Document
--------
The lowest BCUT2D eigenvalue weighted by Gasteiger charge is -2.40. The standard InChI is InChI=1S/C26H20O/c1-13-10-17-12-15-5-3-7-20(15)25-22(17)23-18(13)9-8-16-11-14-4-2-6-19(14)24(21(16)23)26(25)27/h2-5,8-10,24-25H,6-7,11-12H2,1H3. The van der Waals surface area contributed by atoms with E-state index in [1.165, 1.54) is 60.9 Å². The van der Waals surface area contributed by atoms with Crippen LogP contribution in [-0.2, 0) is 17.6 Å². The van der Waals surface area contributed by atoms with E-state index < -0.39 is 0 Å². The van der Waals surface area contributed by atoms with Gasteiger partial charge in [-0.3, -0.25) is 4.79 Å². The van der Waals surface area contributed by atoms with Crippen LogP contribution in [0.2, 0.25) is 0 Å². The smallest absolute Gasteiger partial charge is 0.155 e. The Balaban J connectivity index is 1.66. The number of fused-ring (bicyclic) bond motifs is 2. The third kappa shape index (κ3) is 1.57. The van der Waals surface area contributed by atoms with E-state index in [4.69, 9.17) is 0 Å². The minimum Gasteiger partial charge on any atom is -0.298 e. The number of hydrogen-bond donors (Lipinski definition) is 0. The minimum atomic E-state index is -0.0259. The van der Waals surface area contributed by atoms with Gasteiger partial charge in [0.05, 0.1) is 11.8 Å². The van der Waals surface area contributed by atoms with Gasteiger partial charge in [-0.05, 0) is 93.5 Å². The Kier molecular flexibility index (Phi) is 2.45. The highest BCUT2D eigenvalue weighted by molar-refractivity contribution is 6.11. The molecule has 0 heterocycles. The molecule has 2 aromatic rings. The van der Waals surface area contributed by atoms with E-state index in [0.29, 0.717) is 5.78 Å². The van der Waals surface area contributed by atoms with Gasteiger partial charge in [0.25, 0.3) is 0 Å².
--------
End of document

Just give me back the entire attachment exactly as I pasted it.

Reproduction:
The lowest BCUT2D eigenvalue weighted by Gasteiger charge is -2.40. The standard InChI is InChI=1S/C26H20O/c1-13-10-17-12-15-5-3-7-20(15)25-22(17)23-18(13)9-8-16-11-14-4-2-6-19(14)24(21(16)23)26(25)27/h2-5,8-10,24-25H,6-7,11-12H2,1H3. The van der Waals surface area contributed by atoms with E-state index in [1.165, 1.54) is 60.9 Å². The van der Waals surface area contributed by atoms with Crippen LogP contribution in [-0.2, 0) is 17.6 Å². The van der Waals surface area contributed by atoms with E-state index < -0.39 is 0 Å². The van der Waals surface area contributed by atoms with Gasteiger partial charge in [-0.3, -0.25) is 4.79 Å². The van der Waals surface area contributed by atoms with Crippen LogP contribution in [0.2, 0.25) is 0 Å². The smallest absolute Gasteiger partial charge is 0.155 e. The Balaban J connectivity index is 1.66. The number of fused-ring (bicyclic) bond motifs is 2. The third kappa shape index (κ3) is 1.57. The van der Waals surface area contributed by atoms with E-state index in [4.69, 9.17) is 0 Å². The minimum Gasteiger partial charge on any atom is -0.298 e. The number of hydrogen-bond donors (Lipinski definition) is 0. The minimum atomic E-state index is -0.0259. The van der Waals surface area contributed by atoms with Gasteiger partial charge in [0.05, 0.1) is 11.8 Å². The van der Waals surface area contributed by atoms with Gasteiger partial charge in [-0.05, 0) is 93.5 Å². The Kier molecular flexibility index (Phi) is 2.45. The highest BCUT2D eigenvalue weighted by molar-refractivity contribution is 6.11. The molecule has 0 heterocycles. The molecule has 2 aromatic rings. The van der Waals surface area contributed by atoms with E-state index in [0.29, 0.717) is 5.78 Å². The van der Waals surface area contributed by atoms with Gasteiger partial charge in [0.25, 0.3) is 0 Å².